Sunday, September 27, 2009


Along with "got a roll-up?" and "fuck off", two of the most frequently heard words on the landings are "bang up", meaning to be locked in a cell. It forms the centrepiece of imprisonment, and the frequency at which the doors are unlocked reveals the culture - and health - of each particular institution.

Prisons which have long and frequent periods of unlock tend to be more relaxed, socially cohesive and stable. In prisons where bang-up is the major activity, it signals inactivity and instability.

At the start of a sentence, as a new boy, being locked behind a cell door is an alien and unsettling experience. Vast efforts are expended attempting to get the door opened and maximize the resulting limited freedom. The door can become a genuine, as well as symbolic, focus that determines all else in the day.

For long termers, though, there is an undefined and unconscious moment when the cell changes from being an imposition of confinement to become a refuge from imprisonment. Being banged up for a few hours offers a relief from the forced metronomic existence that is the regime.

Cells can become a home, each modified by the inhabitant to best suit his needs, his way of living. Some cluttered with books and files (mine), others bare shrines to the need for space to exercise. The cell can offer the only semblance of privacy, isolation and respite from the daily grind.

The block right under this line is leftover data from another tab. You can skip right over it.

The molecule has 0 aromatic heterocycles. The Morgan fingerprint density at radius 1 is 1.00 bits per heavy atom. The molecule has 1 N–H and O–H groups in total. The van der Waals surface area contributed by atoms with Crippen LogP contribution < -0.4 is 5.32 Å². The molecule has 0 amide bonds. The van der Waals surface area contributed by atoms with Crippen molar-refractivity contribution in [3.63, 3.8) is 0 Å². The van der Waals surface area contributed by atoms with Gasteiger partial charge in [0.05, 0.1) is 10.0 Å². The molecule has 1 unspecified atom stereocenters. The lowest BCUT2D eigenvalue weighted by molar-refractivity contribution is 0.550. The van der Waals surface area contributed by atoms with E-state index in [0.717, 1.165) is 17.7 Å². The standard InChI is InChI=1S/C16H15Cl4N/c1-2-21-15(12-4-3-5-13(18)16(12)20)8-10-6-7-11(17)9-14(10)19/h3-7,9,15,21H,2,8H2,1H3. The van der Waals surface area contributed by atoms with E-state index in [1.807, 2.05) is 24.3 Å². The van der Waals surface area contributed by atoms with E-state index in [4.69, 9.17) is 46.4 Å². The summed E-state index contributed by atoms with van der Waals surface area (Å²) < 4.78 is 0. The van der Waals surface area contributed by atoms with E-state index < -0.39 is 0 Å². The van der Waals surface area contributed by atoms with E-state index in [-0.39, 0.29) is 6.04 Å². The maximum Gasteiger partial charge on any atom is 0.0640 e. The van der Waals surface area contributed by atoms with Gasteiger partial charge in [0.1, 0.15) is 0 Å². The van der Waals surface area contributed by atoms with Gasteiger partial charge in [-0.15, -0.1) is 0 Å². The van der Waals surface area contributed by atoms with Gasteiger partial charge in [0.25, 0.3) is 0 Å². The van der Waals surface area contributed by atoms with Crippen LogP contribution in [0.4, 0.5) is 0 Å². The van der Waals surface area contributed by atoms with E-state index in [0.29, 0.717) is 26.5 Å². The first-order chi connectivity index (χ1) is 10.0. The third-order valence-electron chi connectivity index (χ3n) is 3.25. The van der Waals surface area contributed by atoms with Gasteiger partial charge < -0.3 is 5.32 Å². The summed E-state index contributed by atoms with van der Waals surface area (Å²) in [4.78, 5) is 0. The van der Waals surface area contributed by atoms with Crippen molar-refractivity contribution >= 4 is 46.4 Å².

For some, being slung into solitary is to be welcomed. Many prisons used to have an informal arrangement that allowed lifers to decant into the punishment block on request for a few days, just to savour the relief from forced company.

If nothing else, this suggests two things - that people are infinitely adaptable and resilient; and that prison can have unexpected effects upon you.


  1. Prisons, and the 'prisoner experience', are more complicated than I thought!

  2. Fascinating and I can understand the need for privacy and to get away from all. I suppose for those serving long sentences the cell becomes a home. Does it disturb one when moved to another prison? I keep reading about overcrowding and the continual movement of prisoners often into unsuitable prisons because of the pressure on the system.

    I am glad when I read that a modicum of dignity can be achieved by having a little space to oneself. I regularly watch the Crime Channel on Sky and am horrified by the cages used in some US states. Our system may not be perfect but we would not resort to such degrading practices.

  3. Moving to another prison means losing all that creates social identity and security- friends, job, status, etc. Very destabilizing.


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